Technology has always replaced some jobs, but the positions that have been impacted are often those that benefit hugely from companies augmenting their workforce with automated systems or processes.
The connected society has been the catalyst for change in the warehousing and fulfillment sector, for example, with eCommerce companies utilizing advanced robotic systems as co-workers rather than replacements.
If you think about the retail behemoths that dominate the online shopping space, then it is easy to imagine that their fulfillment and distribution centers are a whir of mechanized activity, but that is often not the case. Rather, automation works alongside the human employees and that status quo is unlikely to change anytime soon.
The caveat, the MIT report said, is that increased productivity — which the authors assign to the gradual introduction of robots in certain industries — has not kept pace with earnings or the levels of investment that companies consider to be impactful. In fact, the creation of “new work” rarely leads to the elimination of old working practices, with the authors noting that digitalization is, for the most part, still in a transitional phase.
“No compelling historical or contemporary evidence suggests that technological advances are driving us toward a jobless future,” the MIT Task Force said. “On the contrary, we anticipate that in the next two decades, industrialized countries will have more job openings than workers to fill them and that robotics and automation will play an increasingly crucial role in closing these gaps.”
For as long as robots have existed, there has been a feeling among the general populace that machines will one day replace a human workforce and, presumably, use the lessons learned to take over the world.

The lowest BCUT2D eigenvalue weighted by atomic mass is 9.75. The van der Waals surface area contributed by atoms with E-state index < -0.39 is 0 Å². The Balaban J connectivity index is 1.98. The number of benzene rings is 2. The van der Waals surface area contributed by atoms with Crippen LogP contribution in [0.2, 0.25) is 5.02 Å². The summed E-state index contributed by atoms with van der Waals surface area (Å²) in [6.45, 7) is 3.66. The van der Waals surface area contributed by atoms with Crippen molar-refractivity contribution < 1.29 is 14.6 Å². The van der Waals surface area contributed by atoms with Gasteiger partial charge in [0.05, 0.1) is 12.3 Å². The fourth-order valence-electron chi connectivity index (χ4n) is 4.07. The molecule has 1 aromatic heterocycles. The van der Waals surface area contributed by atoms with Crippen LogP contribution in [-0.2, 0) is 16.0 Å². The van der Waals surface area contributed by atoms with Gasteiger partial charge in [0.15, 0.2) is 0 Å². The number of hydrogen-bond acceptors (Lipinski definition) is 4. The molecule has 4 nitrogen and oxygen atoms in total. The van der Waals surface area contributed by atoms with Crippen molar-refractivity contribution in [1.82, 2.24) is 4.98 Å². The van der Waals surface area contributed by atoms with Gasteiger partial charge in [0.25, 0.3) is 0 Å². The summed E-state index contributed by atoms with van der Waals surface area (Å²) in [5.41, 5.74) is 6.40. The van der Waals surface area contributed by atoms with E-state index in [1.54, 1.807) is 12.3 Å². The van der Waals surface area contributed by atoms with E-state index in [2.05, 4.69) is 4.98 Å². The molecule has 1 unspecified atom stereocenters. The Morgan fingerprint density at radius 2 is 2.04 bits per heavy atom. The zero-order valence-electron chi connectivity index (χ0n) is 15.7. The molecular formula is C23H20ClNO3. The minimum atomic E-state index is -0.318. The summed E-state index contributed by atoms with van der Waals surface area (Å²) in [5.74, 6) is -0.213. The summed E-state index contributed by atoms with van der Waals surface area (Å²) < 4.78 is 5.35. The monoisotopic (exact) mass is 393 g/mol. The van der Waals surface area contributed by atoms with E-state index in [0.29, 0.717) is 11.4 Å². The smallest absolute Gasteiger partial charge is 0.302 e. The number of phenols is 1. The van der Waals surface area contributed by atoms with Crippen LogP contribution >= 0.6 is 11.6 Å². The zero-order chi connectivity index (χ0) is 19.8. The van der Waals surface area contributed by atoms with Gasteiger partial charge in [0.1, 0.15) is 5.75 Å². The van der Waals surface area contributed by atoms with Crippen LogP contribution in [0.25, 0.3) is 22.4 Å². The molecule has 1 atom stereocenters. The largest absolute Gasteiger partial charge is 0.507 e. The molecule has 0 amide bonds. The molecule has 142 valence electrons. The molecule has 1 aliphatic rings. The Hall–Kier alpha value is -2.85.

This irrational fear has become more widespread in the last decade or so and robophobia is not just an actual anxiety disorder but it is also one in which the person believes that intelligent robots are an inevitable consequence of evolving technology. The good news is that this disorder can be treated.
The idea of robots becoming more than just an effective and efficient worker is certainly something to consider. The problem is that the ability to adapt to a certain scenario that has not been pre-programmed or task-orientated is still beyond where the technology is today, and, while advanced robotic systems are impressive, they vary in terms of what they can do and the level of general intelligence that they display.
That is not to say that the pathway is fixed, and there is evidence that robots are getting smarter and more flexible. For example, some distribution and logistics leaders have already incorporated advanced systems into their working practices — autonomous trucks, for instance — but the MIT research team believes that the “grand visions” of a society dominated by robot workers remain mistaken.